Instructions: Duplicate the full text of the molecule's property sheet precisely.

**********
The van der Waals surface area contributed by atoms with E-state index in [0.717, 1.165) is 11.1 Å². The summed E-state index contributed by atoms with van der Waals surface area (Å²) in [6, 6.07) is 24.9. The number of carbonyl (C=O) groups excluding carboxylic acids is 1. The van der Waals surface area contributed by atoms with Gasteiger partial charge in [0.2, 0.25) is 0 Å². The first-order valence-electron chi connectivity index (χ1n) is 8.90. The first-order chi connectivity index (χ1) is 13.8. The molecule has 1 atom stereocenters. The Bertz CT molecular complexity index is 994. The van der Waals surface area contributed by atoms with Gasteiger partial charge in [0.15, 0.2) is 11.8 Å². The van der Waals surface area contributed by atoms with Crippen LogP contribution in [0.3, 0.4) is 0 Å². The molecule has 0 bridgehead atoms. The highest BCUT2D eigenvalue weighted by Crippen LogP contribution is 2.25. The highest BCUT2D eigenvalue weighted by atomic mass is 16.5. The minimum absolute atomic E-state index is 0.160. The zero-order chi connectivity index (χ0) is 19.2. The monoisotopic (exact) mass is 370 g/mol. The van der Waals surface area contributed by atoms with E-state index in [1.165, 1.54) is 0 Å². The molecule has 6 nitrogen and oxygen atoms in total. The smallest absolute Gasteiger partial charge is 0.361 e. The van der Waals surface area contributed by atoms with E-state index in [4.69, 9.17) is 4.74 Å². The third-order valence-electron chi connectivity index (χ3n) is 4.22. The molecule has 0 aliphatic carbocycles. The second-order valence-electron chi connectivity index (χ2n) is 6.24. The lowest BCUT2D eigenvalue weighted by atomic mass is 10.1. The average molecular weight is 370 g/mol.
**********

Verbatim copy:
The van der Waals surface area contributed by atoms with E-state index in [0.717, 1.165) is 11.1 Å². The summed E-state index contributed by atoms with van der Waals surface area (Å²) in [6, 6.07) is 24.9. The number of carbonyl (C=O) groups excluding carboxylic acids is 1. The van der Waals surface area contributed by atoms with Gasteiger partial charge in [0.2, 0.25) is 0 Å². The first-order valence-electron chi connectivity index (χ1n) is 8.90. The first-order chi connectivity index (χ1) is 13.8. The molecule has 1 atom stereocenters. The Bertz CT molecular complexity index is 994. The van der Waals surface area contributed by atoms with Gasteiger partial charge in [0.15, 0.2) is 11.8 Å². The van der Waals surface area contributed by atoms with Crippen LogP contribution in [0.3, 0.4) is 0 Å². The molecule has 0 bridgehead atoms. The highest BCUT2D eigenvalue weighted by Crippen LogP contribution is 2.25. The highest BCUT2D eigenvalue weighted by atomic mass is 16.5. The minimum absolute atomic E-state index is 0.160. The zero-order chi connectivity index (χ0) is 19.2. The monoisotopic (exact) mass is 370 g/mol. The van der Waals surface area contributed by atoms with E-state index in [1.165, 1.54) is 0 Å². The molecule has 6 nitrogen and oxygen atoms in total. The smallest absolute Gasteiger partial charge is 0.361 e. The van der Waals surface area contributed by atoms with E-state index in [4.69, 9.17) is 4.74 Å². The third-order valence-electron chi connectivity index (χ3n) is 4.22. The molecule has 0 aliphatic carbocycles. The second-order valence-electron chi connectivity index (χ2n) is 6.24. The lowest BCUT2D eigenvalue weighted by atomic mass is 10.1. The average molecular weight is 370 g/mol.